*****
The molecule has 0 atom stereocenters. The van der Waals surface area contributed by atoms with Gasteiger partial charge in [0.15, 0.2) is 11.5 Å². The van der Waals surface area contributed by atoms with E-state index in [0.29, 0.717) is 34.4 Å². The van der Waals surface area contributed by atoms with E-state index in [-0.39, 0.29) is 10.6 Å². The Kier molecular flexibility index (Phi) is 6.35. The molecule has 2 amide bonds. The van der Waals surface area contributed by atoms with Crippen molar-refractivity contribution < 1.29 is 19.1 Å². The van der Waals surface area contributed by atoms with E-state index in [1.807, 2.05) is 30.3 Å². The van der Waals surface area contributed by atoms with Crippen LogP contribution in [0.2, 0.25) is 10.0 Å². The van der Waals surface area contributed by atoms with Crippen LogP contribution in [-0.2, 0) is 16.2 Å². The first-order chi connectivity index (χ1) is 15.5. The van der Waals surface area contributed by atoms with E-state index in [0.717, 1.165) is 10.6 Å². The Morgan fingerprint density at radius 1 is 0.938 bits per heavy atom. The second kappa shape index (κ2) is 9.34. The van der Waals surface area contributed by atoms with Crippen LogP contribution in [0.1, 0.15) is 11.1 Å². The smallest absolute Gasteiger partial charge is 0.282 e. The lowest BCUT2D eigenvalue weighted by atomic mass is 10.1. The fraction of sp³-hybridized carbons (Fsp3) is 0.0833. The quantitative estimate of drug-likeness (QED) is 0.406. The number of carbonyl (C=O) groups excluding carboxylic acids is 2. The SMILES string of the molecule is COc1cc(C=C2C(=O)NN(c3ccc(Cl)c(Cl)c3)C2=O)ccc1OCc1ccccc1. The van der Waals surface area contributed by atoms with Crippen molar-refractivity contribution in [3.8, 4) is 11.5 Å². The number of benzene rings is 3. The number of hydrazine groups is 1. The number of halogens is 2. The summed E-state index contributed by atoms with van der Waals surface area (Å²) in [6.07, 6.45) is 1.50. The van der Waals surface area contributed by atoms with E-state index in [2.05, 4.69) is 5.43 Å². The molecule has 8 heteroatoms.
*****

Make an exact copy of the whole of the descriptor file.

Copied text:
The molecule has 0 atom stereocenters. The van der Waals surface area contributed by atoms with Gasteiger partial charge in [0.15, 0.2) is 11.5 Å². The van der Waals surface area contributed by atoms with E-state index in [0.29, 0.717) is 34.4 Å². The van der Waals surface area contributed by atoms with E-state index in [-0.39, 0.29) is 10.6 Å². The Kier molecular flexibility index (Phi) is 6.35. The molecule has 2 amide bonds. The van der Waals surface area contributed by atoms with Crippen molar-refractivity contribution < 1.29 is 19.1 Å². The van der Waals surface area contributed by atoms with E-state index in [1.807, 2.05) is 30.3 Å². The van der Waals surface area contributed by atoms with Crippen LogP contribution in [0.2, 0.25) is 10.0 Å². The van der Waals surface area contributed by atoms with Crippen LogP contribution in [-0.2, 0) is 16.2 Å². The first-order chi connectivity index (χ1) is 15.5. The van der Waals surface area contributed by atoms with E-state index in [0.717, 1.165) is 10.6 Å². The Morgan fingerprint density at radius 1 is 0.938 bits per heavy atom. The second kappa shape index (κ2) is 9.34. The van der Waals surface area contributed by atoms with Crippen LogP contribution in [0.1, 0.15) is 11.1 Å². The smallest absolute Gasteiger partial charge is 0.282 e. The lowest BCUT2D eigenvalue weighted by atomic mass is 10.1. The fraction of sp³-hybridized carbons (Fsp3) is 0.0833. The quantitative estimate of drug-likeness (QED) is 0.406. The number of carbonyl (C=O) groups excluding carboxylic acids is 2. The SMILES string of the molecule is COc1cc(C=C2C(=O)NN(c3ccc(Cl)c(Cl)c3)C2=O)ccc1OCc1ccccc1. The van der Waals surface area contributed by atoms with Crippen molar-refractivity contribution in [3.8, 4) is 11.5 Å². The number of benzene rings is 3. The number of hydrazine groups is 1. The number of halogens is 2. The summed E-state index contributed by atoms with van der Waals surface area (Å²) in [6.07, 6.45) is 1.50. The van der Waals surface area contributed by atoms with E-state index in [2.05, 4.69) is 5.43 Å². The molecule has 8 heteroatoms.